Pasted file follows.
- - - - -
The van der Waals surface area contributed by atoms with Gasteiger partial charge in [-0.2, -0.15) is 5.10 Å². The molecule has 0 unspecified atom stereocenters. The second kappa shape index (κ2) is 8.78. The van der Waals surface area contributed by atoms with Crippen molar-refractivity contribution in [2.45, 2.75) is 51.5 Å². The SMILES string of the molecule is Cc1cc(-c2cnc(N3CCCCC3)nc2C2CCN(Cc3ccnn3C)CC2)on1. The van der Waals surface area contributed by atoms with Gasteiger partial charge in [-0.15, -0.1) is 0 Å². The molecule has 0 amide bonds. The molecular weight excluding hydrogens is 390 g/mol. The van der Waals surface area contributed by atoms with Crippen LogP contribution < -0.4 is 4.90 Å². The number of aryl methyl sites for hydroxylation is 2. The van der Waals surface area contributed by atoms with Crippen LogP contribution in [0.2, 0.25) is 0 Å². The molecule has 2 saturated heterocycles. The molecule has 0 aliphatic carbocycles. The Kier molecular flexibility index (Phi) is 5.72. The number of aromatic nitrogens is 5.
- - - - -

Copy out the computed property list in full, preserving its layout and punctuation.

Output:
The van der Waals surface area contributed by atoms with Gasteiger partial charge in [-0.2, -0.15) is 5.10 Å². The molecule has 0 unspecified atom stereocenters. The second kappa shape index (κ2) is 8.78. The van der Waals surface area contributed by atoms with Crippen molar-refractivity contribution in [2.45, 2.75) is 51.5 Å². The SMILES string of the molecule is Cc1cc(-c2cnc(N3CCCCC3)nc2C2CCN(Cc3ccnn3C)CC2)on1. The van der Waals surface area contributed by atoms with Gasteiger partial charge in [-0.15, -0.1) is 0 Å². The molecule has 0 amide bonds. The molecular weight excluding hydrogens is 390 g/mol. The van der Waals surface area contributed by atoms with Crippen LogP contribution < -0.4 is 4.90 Å². The number of aryl methyl sites for hydroxylation is 2. The van der Waals surface area contributed by atoms with Crippen LogP contribution in [0.2, 0.25) is 0 Å². The molecule has 2 saturated heterocycles. The molecule has 0 aliphatic carbocycles. The Kier molecular flexibility index (Phi) is 5.72. The number of aromatic nitrogens is 5.